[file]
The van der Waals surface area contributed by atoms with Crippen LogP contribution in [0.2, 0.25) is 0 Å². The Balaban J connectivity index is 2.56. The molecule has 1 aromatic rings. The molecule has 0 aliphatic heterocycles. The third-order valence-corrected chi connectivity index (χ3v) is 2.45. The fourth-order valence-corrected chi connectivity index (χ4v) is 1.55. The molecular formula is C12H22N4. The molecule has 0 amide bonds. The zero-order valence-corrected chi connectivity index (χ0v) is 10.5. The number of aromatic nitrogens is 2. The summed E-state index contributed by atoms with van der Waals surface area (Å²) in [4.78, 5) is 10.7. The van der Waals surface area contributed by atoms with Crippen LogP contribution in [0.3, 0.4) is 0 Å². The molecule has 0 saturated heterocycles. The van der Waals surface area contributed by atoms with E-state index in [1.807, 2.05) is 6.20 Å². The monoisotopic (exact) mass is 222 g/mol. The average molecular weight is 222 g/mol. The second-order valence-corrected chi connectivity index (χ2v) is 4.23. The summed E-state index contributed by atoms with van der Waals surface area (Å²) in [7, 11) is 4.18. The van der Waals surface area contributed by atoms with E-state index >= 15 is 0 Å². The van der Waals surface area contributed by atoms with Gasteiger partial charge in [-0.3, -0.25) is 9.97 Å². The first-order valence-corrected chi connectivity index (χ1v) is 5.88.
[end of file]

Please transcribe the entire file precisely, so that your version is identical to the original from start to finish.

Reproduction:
The van der Waals surface area contributed by atoms with Crippen LogP contribution in [0.2, 0.25) is 0 Å². The Balaban J connectivity index is 2.56. The molecule has 1 aromatic rings. The molecule has 0 aliphatic heterocycles. The third-order valence-corrected chi connectivity index (χ3v) is 2.45. The fourth-order valence-corrected chi connectivity index (χ4v) is 1.55. The molecular formula is C12H22N4. The molecule has 0 amide bonds. The zero-order valence-corrected chi connectivity index (χ0v) is 10.5. The number of aromatic nitrogens is 2. The summed E-state index contributed by atoms with van der Waals surface area (Å²) in [4.78, 5) is 10.7. The van der Waals surface area contributed by atoms with Crippen LogP contribution in [0.3, 0.4) is 0 Å². The molecule has 0 saturated heterocycles. The van der Waals surface area contributed by atoms with E-state index in [1.807, 2.05) is 6.20 Å². The monoisotopic (exact) mass is 222 g/mol. The average molecular weight is 222 g/mol. The second-order valence-corrected chi connectivity index (χ2v) is 4.23. The summed E-state index contributed by atoms with van der Waals surface area (Å²) in [7, 11) is 4.18. The van der Waals surface area contributed by atoms with E-state index >= 15 is 0 Å². The van der Waals surface area contributed by atoms with Gasteiger partial charge in [-0.3, -0.25) is 9.97 Å². The first-order valence-corrected chi connectivity index (χ1v) is 5.88.